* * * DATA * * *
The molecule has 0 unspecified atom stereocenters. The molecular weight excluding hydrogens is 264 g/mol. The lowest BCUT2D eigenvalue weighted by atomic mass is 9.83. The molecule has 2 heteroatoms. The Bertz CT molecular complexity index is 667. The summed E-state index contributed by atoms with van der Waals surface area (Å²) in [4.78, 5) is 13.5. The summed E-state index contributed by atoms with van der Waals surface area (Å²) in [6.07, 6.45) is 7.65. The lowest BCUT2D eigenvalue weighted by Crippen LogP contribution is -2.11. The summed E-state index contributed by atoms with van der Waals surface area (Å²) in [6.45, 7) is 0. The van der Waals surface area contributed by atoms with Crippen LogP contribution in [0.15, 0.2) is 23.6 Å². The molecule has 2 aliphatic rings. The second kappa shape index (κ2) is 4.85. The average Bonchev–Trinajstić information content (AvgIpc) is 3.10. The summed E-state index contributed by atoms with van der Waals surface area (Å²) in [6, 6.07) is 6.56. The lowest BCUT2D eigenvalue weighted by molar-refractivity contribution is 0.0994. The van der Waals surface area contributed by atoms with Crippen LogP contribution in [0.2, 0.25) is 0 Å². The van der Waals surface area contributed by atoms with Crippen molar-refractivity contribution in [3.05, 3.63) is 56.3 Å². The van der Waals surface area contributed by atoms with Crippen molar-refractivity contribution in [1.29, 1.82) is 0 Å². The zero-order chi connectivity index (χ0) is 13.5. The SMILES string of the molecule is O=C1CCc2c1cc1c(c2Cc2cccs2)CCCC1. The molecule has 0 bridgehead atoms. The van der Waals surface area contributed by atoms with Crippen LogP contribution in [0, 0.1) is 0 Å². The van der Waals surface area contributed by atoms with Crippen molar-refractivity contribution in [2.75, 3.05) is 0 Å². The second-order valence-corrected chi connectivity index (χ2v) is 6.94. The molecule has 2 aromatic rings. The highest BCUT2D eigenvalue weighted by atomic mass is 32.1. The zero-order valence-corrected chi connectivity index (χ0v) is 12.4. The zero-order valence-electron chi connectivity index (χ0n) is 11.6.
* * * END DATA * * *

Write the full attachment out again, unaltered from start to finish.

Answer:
The molecule has 0 unspecified atom stereocenters. The molecular weight excluding hydrogens is 264 g/mol. The lowest BCUT2D eigenvalue weighted by atomic mass is 9.83. The molecule has 2 heteroatoms. The Bertz CT molecular complexity index is 667. The summed E-state index contributed by atoms with van der Waals surface area (Å²) in [4.78, 5) is 13.5. The summed E-state index contributed by atoms with van der Waals surface area (Å²) in [6.07, 6.45) is 7.65. The lowest BCUT2D eigenvalue weighted by Crippen LogP contribution is -2.11. The summed E-state index contributed by atoms with van der Waals surface area (Å²) in [6.45, 7) is 0. The van der Waals surface area contributed by atoms with Crippen LogP contribution in [0.15, 0.2) is 23.6 Å². The molecule has 2 aliphatic rings. The second kappa shape index (κ2) is 4.85. The average Bonchev–Trinajstić information content (AvgIpc) is 3.10. The summed E-state index contributed by atoms with van der Waals surface area (Å²) in [6, 6.07) is 6.56. The lowest BCUT2D eigenvalue weighted by molar-refractivity contribution is 0.0994. The van der Waals surface area contributed by atoms with Crippen LogP contribution in [0.2, 0.25) is 0 Å². The van der Waals surface area contributed by atoms with Crippen molar-refractivity contribution in [3.05, 3.63) is 56.3 Å². The van der Waals surface area contributed by atoms with Crippen molar-refractivity contribution in [1.29, 1.82) is 0 Å². The zero-order chi connectivity index (χ0) is 13.5. The SMILES string of the molecule is O=C1CCc2c1cc1c(c2Cc2cccs2)CCCC1. The molecule has 0 bridgehead atoms. The van der Waals surface area contributed by atoms with Crippen LogP contribution in [0, 0.1) is 0 Å². The van der Waals surface area contributed by atoms with Crippen molar-refractivity contribution in [2.75, 3.05) is 0 Å². The second-order valence-corrected chi connectivity index (χ2v) is 6.94. The molecule has 2 aromatic rings. The highest BCUT2D eigenvalue weighted by atomic mass is 32.1. The zero-order valence-corrected chi connectivity index (χ0v) is 12.4. The zero-order valence-electron chi connectivity index (χ0n) is 11.6.